There was once a time when you'd tell someone you're an entrepreneur and, chances are, they would smile encouragingly but not take you too seriously -- perhaps they'd think you're a bit of a dreamer, that you couldn't get a job.
These days, the thinking has shifted. Thanks to the examples of homegrown companies like Thankyou Group and Shoes of Prey, entrepreneurialism is considered a dynamic career path, full of opportunity for young people growing up in Australia.
It's a presiding theme during Global Money Week, celebrated this week, which considers the entrepreneurial training of young children and their potential to build businesses. So how has Australia embraced entrepreneurialism? How are we educating our next generation of thinkers to support their careers in the years to come? And what more can we do?
Aligning to future growth markets
Changing mindsets is often one of the hardest and most important parts of the puzzle, but the need to support innovative thinking in this country has been validated by respected research into future trends.
A Commonwealth Scientific and Industrial Research Organisation (CSIRO) report, Tomorrow's Digitally Enabled Workforce, reported that digital technology and "platform economics" are changing employment markets and organisational structures.
It predicts the world of STEM will be of increased importance, and it says that people will become more entrepreneurial and create their own jobs.
Protecting our place as a global competitor
Meanwhile the Committee for the Economic Development of Australia's major research report, Australia's Future Workforce, predicts that digitisation and automation will replace more than five million Australian jobs over the next 10 to 15 years.
As both reports consider digitalisation, they pose the question: how, then, do we remain a global competitor? We create a culture of innovation, says Chief Executive Professor, the Hon. Stephen Martin.
"Creating a culture of innovation must be driven by the private sector, educational institutions and government. Government must lead the way with clear and detailed education, innovation and technology policies that are funded adequately."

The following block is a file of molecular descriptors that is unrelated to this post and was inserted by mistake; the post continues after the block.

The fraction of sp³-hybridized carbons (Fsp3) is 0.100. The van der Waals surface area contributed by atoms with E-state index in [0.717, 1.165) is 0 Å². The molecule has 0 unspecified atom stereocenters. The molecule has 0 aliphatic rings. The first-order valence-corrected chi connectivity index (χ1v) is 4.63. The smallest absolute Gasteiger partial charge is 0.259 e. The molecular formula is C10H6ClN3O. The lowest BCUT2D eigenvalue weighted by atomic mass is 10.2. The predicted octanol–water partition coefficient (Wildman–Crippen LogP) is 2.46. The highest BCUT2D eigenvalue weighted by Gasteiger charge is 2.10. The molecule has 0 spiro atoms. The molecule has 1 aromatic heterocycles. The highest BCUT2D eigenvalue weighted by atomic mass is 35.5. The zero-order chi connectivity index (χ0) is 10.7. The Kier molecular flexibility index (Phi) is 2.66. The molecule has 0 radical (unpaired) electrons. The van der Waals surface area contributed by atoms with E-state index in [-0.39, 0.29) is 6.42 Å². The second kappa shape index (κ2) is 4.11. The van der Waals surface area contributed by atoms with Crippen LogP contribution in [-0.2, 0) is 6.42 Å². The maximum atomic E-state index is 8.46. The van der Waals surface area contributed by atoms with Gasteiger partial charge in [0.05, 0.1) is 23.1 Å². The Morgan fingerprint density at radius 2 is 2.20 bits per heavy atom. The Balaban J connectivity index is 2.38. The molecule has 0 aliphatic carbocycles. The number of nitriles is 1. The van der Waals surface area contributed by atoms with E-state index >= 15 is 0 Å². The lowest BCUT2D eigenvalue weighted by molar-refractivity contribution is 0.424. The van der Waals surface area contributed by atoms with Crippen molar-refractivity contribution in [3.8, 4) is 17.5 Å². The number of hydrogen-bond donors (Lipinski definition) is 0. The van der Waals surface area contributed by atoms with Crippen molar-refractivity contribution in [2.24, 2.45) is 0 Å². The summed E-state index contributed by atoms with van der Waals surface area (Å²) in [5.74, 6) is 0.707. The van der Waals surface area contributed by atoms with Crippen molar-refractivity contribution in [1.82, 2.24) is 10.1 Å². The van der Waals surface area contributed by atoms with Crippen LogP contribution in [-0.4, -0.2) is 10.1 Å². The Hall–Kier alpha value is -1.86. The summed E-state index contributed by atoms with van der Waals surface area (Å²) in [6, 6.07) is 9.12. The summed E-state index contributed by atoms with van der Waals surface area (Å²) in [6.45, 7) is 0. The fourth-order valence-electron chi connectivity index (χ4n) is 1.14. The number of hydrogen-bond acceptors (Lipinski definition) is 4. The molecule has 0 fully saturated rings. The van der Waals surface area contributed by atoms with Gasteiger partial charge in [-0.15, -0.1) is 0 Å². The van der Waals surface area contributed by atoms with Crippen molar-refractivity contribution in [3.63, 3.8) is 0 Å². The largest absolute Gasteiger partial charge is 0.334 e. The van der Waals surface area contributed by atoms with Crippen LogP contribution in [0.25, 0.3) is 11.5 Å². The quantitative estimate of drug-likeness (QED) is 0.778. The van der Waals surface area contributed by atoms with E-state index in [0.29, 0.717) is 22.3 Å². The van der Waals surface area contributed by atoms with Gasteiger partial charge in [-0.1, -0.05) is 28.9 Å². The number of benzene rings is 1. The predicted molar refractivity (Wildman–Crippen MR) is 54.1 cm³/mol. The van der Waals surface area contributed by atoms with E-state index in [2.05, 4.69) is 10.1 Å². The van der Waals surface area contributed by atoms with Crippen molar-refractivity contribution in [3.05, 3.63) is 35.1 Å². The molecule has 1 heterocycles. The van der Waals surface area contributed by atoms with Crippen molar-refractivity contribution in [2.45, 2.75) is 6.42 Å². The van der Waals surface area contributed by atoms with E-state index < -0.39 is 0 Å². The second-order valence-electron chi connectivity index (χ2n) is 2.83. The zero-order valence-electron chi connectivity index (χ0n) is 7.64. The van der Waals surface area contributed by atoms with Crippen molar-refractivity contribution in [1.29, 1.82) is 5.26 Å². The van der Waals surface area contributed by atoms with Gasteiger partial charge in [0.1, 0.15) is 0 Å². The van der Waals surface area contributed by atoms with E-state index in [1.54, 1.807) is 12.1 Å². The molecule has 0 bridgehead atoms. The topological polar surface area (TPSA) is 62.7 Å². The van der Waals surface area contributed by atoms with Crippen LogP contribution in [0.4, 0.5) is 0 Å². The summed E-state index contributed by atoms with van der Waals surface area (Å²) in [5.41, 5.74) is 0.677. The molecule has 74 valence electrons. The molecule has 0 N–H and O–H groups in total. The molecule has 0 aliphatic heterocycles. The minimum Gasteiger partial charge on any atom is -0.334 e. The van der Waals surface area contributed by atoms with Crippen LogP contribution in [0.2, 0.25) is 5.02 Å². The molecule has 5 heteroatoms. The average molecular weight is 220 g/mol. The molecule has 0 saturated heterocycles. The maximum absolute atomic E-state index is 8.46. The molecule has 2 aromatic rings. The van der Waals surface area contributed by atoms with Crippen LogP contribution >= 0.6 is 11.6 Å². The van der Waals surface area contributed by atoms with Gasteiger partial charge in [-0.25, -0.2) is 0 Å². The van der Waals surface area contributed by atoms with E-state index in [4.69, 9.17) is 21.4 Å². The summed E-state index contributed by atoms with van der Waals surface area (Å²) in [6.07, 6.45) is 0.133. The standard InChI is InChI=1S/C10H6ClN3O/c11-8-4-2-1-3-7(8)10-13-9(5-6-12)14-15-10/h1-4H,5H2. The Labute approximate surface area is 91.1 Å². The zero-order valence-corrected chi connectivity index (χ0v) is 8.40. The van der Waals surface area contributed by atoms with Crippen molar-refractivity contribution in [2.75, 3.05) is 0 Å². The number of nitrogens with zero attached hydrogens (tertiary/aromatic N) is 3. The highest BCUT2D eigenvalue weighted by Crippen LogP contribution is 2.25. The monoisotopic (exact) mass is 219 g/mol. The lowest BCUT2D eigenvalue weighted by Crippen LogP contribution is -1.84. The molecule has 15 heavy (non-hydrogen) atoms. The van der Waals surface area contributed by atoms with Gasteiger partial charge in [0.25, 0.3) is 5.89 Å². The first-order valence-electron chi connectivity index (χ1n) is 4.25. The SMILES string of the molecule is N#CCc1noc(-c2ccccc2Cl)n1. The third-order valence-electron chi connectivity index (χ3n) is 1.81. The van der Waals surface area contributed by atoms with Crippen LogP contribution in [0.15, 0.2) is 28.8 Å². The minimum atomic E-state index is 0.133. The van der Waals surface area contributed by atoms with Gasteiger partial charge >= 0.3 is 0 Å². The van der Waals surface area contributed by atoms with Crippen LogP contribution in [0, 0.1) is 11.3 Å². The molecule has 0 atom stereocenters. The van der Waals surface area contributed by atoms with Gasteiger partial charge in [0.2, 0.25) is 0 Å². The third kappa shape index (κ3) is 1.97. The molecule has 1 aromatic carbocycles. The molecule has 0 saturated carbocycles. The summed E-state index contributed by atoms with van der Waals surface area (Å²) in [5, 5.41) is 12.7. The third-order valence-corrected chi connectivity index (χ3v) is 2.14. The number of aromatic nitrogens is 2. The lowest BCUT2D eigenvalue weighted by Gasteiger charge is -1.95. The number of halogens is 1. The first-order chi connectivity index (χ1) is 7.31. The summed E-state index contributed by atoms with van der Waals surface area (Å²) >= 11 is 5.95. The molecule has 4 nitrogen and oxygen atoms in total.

Changing the tides of tech
While government undoubtedly has its role to play with regard to formal education, we can all lead by example when inspiring the next generation of entrepreneurs.
I see great changes already taking place in the private sector. Offices like ours enable a flexible work environment, so thinking is not constrained to a desk. We support unconscious bias training, and provide personality assessments to encourage collaboration and diversity of thought. We run hackathons and lightning talks. We work fast, study our trip-ups and go again.
And as a father of three, I've watched the spark of entrepreneurialism start to alter the school environment too. My children are invited to hackathons; my daughters are invited to computing coding sessions for girls. I've watched teams of school children come into our office to pitch new apps that will solve a social problem.
Create the code
I want my children to grow up knowing that they have the power to create change. And to encourage the spirit of entrepreneurialism, we need to lead by example. We need to support entrepreneurs and intrapreneurs, in big businesses and small.
We need to create the code rather than play by the rules.